11. tripwire45
    Honorary Member

    tripwire45 Zettabyte Poster

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    Wow. They language differences must add an interesting element to say the least. My daughter lived as an exchange student for a year in Sakura City, not far from Tokyo and went to high school in Narita. She's been back in the US for 8 months now. I can only imagine what an adventure it was for her...and you.
     
    Certifications: A+ and Network+
  12. Bluerinse
    Honorary Member

    Bluerinse Exabyte Poster

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    Chin up Ken, everyone fails an exam sooner or later.

    I also agree, hands on in this game is an absolute must. It is impossible to remember things and understand them just by reading words. You have to practice what you preach.

    If you are only doing this for your own satisfaction then all the hands on doesn't matter quite so much, but *if* you intend to gain employment and use your certs to get an interview it will be immediately apparent to a seasoned IT pro that you have not got hands on experience and therefore you would be unlikely to get the job.

    Good luck on the re-sit, don't leave it too long!!!!!

    Pete
     
    Certifications: C&G Electronics - MCSA (W2K) MCSE (W2K)
  13. Ken

    Ken Bit Poster

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    They do, but I'm tired out and jaded. This probably isn't the place to discuss this subject . . .
     
  14. Jakamoko
    Honorary Member

    Jakamoko On the move again ...

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    Ken, you can at least rest assured there aren't any questions on Office 2000 in the exam (if I read you correctly anyway - that's what I thought you might have meant) and as I recall, no great coverage of ME either.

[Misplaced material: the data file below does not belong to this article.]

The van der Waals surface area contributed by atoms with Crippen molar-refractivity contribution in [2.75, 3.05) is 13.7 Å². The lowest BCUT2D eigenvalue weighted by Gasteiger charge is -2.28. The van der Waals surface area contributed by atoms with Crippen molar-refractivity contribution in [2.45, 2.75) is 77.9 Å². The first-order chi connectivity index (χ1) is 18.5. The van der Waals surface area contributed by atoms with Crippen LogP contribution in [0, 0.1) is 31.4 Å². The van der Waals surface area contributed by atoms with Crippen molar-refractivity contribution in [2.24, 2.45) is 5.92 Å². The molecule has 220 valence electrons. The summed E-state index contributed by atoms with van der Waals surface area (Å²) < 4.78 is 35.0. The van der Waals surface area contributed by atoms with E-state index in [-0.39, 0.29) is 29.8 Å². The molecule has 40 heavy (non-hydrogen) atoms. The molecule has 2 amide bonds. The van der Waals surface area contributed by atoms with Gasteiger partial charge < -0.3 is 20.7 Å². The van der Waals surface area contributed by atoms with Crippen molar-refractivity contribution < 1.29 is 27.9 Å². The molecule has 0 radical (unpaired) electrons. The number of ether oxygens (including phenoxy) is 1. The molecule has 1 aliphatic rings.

Certifications: MCP, A+, Network+
    WIP: Clarity
  15. Ken

    Ken Bit Poster

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    Oh no, I'm sorry if I failed to make myself clear. I meant "office" as in my workplace, where we're still using 2000 (Jpnse version). I know there are no questions on Micorosoft Office, thank god! That would double the nightmare.
    Strange, but I did get a couple of questions about Me. Nothing too difficult though. I wish that particular OS could be obliterated from history. I can't count the number of times I had to reinstall it.
     
  16. Clyde

    Clyde Megabyte Poster

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    when you book your exams you are able to specify that you wish the english versions..
     
    Certifications: A+, Network+, Security+, MCSA, MCSE
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  17. Jakamoko
    Honorary Member

    Jakamoko On the move again ...

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    Sorry Ken - my bad. :oops:
     
    Certifications: MCP, A+, Network+
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  18. nugget
    Honorary Member

    nugget Junior toady

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    That's right. I live in Switzerland (also a language nightmare) and when I booked my exams I could choose english. Strangely enough it seems that you get a time extension when doing this as you are automatically classed as a non native english speaker taking an english exam. Cool or what?
     
    Certifications: A+ | Network+ | Security+ | MCP (270,271,272,290,620) | MCDST | MCTS:Vista
    WIP: MCSA, 70-622,680,685